Even though it’s a near three-tonne love song to splendid isolation, this car will accelerate from 0-100mph and from 30-70mph through the gears quicker than the last Ford Focus RS. The integrity of its engineering is simply breathtaking.
Bentley’s four-door ‘Continental’-series limousine started off its modern life as the Continental Flying Spur in 2006, only dropping the nomenclative prefix that links it with Crewe’s current two-door GT with its biggest model overhaul yet in 2014.
But the Flying Spur is now in its third generation – something that's not difficult to detect from the prouder, more muscular design, which borrows heavily from the most recent, attractive Continental GT coupe. Crewe's 'junior' saloon also benefits dramatically from a new platform, which was co-developed with Porsche and uses four-wheel steering and active anti-roll bars. It also better insulates the fantastically opulent cabin from the road, and provides the basis for genuinely good driving dynamics. Grip, balance and steering are all noticeable improved.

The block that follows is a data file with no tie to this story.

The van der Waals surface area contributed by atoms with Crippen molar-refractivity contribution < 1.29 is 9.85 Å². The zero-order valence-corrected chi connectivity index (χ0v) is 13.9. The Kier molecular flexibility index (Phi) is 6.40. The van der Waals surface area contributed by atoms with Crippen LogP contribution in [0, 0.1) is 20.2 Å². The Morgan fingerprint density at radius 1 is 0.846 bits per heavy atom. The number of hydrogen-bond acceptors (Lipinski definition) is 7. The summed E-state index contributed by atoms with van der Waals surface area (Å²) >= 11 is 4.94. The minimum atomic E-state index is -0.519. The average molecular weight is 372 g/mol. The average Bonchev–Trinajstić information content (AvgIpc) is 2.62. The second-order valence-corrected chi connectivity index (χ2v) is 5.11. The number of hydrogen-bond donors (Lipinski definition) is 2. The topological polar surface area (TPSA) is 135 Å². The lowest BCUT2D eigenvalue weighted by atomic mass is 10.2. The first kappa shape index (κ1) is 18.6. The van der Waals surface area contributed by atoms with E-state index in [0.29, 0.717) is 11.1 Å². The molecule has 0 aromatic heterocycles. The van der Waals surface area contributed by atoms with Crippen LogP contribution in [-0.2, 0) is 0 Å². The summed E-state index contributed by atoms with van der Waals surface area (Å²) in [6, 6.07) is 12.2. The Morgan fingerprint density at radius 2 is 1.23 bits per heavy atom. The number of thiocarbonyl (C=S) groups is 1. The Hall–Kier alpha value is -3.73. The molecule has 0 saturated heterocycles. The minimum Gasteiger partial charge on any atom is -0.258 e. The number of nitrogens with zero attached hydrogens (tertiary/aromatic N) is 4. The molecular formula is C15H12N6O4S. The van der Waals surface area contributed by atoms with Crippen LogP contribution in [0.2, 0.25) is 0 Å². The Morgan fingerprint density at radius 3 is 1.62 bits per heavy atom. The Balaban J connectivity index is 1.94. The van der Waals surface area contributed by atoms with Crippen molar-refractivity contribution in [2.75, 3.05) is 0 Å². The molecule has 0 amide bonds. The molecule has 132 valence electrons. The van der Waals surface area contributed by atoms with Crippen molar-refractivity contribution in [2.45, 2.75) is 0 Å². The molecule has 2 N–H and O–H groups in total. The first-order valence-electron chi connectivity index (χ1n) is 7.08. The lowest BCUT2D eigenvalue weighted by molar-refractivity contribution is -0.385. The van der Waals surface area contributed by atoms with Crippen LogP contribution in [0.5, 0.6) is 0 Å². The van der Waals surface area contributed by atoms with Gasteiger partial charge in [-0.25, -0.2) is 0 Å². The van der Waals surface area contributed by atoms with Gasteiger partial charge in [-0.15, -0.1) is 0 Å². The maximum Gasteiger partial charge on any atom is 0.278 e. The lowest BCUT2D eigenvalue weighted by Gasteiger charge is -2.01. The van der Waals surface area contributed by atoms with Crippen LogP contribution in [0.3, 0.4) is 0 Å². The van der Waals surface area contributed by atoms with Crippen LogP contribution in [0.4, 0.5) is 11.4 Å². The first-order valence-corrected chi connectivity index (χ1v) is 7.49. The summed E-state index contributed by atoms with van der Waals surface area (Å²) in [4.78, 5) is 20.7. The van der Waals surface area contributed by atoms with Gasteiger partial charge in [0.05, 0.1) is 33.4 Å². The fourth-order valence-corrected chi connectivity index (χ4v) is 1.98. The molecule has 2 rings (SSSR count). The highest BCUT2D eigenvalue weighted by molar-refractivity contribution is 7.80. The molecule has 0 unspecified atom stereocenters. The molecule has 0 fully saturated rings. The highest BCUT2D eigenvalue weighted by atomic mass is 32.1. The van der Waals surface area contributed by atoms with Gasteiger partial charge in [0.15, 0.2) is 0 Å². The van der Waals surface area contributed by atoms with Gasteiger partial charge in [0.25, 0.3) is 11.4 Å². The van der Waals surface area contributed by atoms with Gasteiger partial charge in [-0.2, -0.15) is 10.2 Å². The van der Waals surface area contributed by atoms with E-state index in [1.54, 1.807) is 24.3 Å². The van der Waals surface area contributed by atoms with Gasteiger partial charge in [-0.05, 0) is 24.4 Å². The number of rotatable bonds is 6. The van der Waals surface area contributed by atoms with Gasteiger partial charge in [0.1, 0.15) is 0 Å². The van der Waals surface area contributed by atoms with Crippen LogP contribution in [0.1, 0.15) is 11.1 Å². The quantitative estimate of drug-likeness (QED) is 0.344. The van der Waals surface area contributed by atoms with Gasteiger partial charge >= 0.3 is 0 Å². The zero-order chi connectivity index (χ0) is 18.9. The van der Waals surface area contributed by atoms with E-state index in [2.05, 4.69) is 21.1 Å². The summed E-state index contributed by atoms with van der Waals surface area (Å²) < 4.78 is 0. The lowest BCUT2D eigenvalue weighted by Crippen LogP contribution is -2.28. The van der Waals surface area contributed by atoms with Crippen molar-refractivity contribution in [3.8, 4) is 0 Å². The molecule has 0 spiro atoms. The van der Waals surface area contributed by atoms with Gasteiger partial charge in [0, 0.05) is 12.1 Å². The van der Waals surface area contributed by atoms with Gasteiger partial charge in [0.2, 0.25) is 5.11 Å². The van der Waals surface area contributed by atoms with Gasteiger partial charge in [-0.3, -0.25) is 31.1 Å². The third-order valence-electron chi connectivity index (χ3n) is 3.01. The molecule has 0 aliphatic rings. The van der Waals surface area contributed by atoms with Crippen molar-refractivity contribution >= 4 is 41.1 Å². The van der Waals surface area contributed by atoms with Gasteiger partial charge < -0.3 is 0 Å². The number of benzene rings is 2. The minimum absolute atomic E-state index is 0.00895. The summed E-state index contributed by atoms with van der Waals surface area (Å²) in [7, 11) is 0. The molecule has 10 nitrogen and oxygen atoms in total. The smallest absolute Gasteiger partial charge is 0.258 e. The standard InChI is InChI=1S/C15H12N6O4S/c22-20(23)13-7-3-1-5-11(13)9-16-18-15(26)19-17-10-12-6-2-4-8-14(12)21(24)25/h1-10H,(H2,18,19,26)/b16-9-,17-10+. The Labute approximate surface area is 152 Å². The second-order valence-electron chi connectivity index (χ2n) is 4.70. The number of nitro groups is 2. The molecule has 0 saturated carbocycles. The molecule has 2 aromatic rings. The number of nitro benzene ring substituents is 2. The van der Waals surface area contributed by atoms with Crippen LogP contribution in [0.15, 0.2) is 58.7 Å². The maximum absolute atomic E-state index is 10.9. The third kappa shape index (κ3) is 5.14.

Of course, there is the same calling-card 6.0-litre twin-turbo W12, which makes 626bhp plus bottomless torque and fires the car to 62mph in comfortably less than four seconds and on to a top speed of more than 200mph. Versions of the Spur equipped with Bentley's lighter, more freely revving V8 and a six-cylinder hybrid powertrain are also due.
Never before has the Spur felt so complete, then, and so able to execute the role of supersonic, luxury drivers' car. And much of that is still down to the cabin. Even though it’s Bentley’s entry-level limousine, the Flying Spur offers an interior of genuinely luxurious ambience and feel, kitted out as it is with soft, beautifully stitched leathers, authentic, natural veneers, and eye-catching and tactile metal brightwork.
The richest and most special car in what might be the most universally respected and admired limousine range in the world, the S650 is the modern standard-bearer for Daimler’s Maybach super-luxury brand.